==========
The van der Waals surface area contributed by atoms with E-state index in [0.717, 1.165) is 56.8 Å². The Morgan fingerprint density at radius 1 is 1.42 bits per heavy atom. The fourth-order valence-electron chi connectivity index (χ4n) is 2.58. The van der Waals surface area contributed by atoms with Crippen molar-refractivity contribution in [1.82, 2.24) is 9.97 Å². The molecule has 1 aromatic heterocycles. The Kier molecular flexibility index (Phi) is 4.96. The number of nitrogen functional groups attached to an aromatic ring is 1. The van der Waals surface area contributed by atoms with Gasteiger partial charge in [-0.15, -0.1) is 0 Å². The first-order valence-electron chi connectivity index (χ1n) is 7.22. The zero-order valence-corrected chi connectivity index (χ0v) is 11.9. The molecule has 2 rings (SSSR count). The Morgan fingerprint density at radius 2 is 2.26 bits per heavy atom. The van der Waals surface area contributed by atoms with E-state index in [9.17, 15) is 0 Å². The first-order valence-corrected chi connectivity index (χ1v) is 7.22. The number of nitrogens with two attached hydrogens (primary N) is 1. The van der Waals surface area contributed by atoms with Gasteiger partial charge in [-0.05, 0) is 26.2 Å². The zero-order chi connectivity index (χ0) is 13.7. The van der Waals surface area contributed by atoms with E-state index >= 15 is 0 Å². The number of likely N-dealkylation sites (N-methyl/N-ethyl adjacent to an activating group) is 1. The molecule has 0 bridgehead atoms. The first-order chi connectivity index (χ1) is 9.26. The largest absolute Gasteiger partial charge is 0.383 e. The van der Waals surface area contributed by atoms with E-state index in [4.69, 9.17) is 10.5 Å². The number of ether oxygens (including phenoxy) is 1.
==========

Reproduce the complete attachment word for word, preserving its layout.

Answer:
The van der Waals surface area contributed by atoms with E-state index in [0.717, 1.165) is 56.8 Å². The Morgan fingerprint density at radius 1 is 1.42 bits per heavy atom. The fourth-order valence-electron chi connectivity index (χ4n) is 2.58. The van der Waals surface area contributed by atoms with Crippen molar-refractivity contribution in [1.82, 2.24) is 9.97 Å². The molecule has 1 aromatic heterocycles. The Kier molecular flexibility index (Phi) is 4.96. The number of nitrogen functional groups attached to an aromatic ring is 1. The van der Waals surface area contributed by atoms with Gasteiger partial charge in [-0.15, -0.1) is 0 Å². The first-order valence-electron chi connectivity index (χ1n) is 7.22. The zero-order valence-corrected chi connectivity index (χ0v) is 11.9. The molecule has 2 rings (SSSR count). The Morgan fingerprint density at radius 2 is 2.26 bits per heavy atom. The van der Waals surface area contributed by atoms with E-state index in [9.17, 15) is 0 Å². The first-order valence-corrected chi connectivity index (χ1v) is 7.22. The number of nitrogens with two attached hydrogens (primary N) is 1. The van der Waals surface area contributed by atoms with Gasteiger partial charge in [-0.05, 0) is 26.2 Å². The zero-order chi connectivity index (χ0) is 13.7. The van der Waals surface area contributed by atoms with E-state index >= 15 is 0 Å². The number of likely N-dealkylation sites (N-methyl/N-ethyl adjacent to an activating group) is 1. The molecule has 0 bridgehead atoms. The first-order chi connectivity index (χ1) is 9.26. The largest absolute Gasteiger partial charge is 0.383 e. The van der Waals surface area contributed by atoms with E-state index in [4.69, 9.17) is 10.5 Å². The number of ether oxygens (including phenoxy) is 1.